Tim Burton’s reinvention of the Dark Knight gave The Joker an origin story. In this iteration he was Jack Napier, an ambitious gangster who, as a small-time hood in his earlier life, had killed Bruce Wayne’s parents. So this Joker actually made Batman. And when Batman tips Napier into a vat at the Axis Chemical Plant, he creates The Joker. Which is neat if not canon. Physically, the short and tubby Nicholson isn’t really right for the role of the tall and willowy Joker (and the make-up giving him his fixed grin didn’t even look good in 1989). But performance-wise, bringing with him intertextual baggage from the likes of One Flew Over The Cuckoo’s Nest, The Shining and The Witches Of Eastwick, his dangerous clown was right on the money.

Mark Hamill – 1992-2016

While it’s voice-only, we’d be remiss not to mention Mark Hamill’s reign as The Joker across animated series, films and videogames from 1992 right up to this year. His menacing, snide, slightly British-sounding Joker, complete with glass-shattering maniacal laugh, has earned him multiple award nominations (and actual awards). Repeatedly seeming to suggest he’s retiring from the role, Hamill keeps coming back for more. An adaptation of The Killing Joke is next.

Heath Ledger - 2008

One of those casting decisions excoriated when it was announced, only for the same people to pronounce it definitive once they’d actually seen the film. Heath Ledger’s Joker in Christopher Nolan’s modern classic is the grunge version: lank of hair, unimposing of posture, nihilist of philosophy and dry of wit. He’s also truly gruesomely scarred, and gives more than one explanation for how it happened (harking back to Moore’s multiple-choice origin idea). Some critics struggled with not understanding what his plan is; missing the point that he doesn’t have one. He doesn’t want anything other than to engineer chaos and discredit Batman. It's all there in Alfred’s little speech. Some men just want to watch the world burn.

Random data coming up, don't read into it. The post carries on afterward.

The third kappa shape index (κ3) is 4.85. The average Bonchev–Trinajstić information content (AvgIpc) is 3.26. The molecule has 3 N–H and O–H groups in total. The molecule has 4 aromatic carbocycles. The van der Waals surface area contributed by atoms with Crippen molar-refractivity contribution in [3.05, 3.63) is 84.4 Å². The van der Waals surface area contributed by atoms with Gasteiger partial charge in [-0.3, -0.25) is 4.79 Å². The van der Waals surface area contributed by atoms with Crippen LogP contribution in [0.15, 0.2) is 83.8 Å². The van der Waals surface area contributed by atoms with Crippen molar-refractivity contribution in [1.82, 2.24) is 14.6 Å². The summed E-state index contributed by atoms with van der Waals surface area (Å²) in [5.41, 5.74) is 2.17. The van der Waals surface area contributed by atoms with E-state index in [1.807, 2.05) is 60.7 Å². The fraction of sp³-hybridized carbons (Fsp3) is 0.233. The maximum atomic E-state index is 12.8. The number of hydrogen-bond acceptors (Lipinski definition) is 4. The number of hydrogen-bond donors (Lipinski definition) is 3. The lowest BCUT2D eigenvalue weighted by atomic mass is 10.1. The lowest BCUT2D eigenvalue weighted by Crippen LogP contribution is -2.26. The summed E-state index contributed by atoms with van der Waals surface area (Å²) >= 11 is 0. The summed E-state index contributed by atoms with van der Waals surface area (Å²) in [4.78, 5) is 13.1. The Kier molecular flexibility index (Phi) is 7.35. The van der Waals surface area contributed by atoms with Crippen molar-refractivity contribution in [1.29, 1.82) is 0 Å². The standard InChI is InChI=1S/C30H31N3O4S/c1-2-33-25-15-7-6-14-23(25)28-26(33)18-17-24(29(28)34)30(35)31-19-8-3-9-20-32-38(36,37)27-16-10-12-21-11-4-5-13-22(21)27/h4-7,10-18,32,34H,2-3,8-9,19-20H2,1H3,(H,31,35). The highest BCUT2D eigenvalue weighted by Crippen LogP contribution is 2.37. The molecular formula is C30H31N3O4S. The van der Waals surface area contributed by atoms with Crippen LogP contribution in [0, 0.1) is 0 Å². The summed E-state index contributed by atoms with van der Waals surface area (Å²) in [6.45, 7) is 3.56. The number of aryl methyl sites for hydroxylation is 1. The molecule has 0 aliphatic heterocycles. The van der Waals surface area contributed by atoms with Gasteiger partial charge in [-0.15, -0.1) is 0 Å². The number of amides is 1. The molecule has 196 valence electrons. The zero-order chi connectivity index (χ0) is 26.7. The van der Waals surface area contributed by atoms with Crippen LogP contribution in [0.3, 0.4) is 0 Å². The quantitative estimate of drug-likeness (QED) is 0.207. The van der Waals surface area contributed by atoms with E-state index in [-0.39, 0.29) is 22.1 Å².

Gotham – 2015-

Fox’s pre-Batman TV series hasn’t yet introduced The Joker, but keeps teasing possibilities. Before it began there was talk of him being a ropy stand-up comedian in the club belonging to Fish Mooney (Jada Pinkett Smith; we even speculated that this was a bluff and Mooney might be The Joker). Then there was an episode with the Red Hood gang – all of whom immediately got killed. Next came the over-the-top Jerome (Cameron Monaghan), a circus kid who gurned and cackled and rampaged through a few episodes until the ambiguous conclusion of his own story arc. And after that there was Jeri (Lori Petty), another nightclub owner who fronts a rock band in Joker make-up (and only seems to know New Rose by The Damned). There will, we’re sure, be others before the real deal finally arrives.

Jared Leto – 2016-

We know what he looks like: white skin, green hair, capped teeth, walking cane, rather on-the-nose tattoos that say things like “damaged” and “hahaha”. But Jared Leto’s Joker remains something of an unknown quantity, pending Suicide Squad’s release. We know about Leto’s crazy method acting (Will Smith has said he “never met Jared” during the whole shoot, meaning he only encountered The Joker). We know he’s genuinely “scary”, according to director Dayid Ayer. And we know he’s “radically different to what’s gone before”, in Leto’s own words. Some shot-up armour in the Batman V Superman: Dawn Of Justice batcave appears to suggest that he’s encountered Batman already and has possibly killed a Robin (fan scuttlebutt even suggests he might be a former Robin). But we’ll – presumably, hopefully - find out much more on August 5.

Read our exhaustive guide to Suicide Squad here.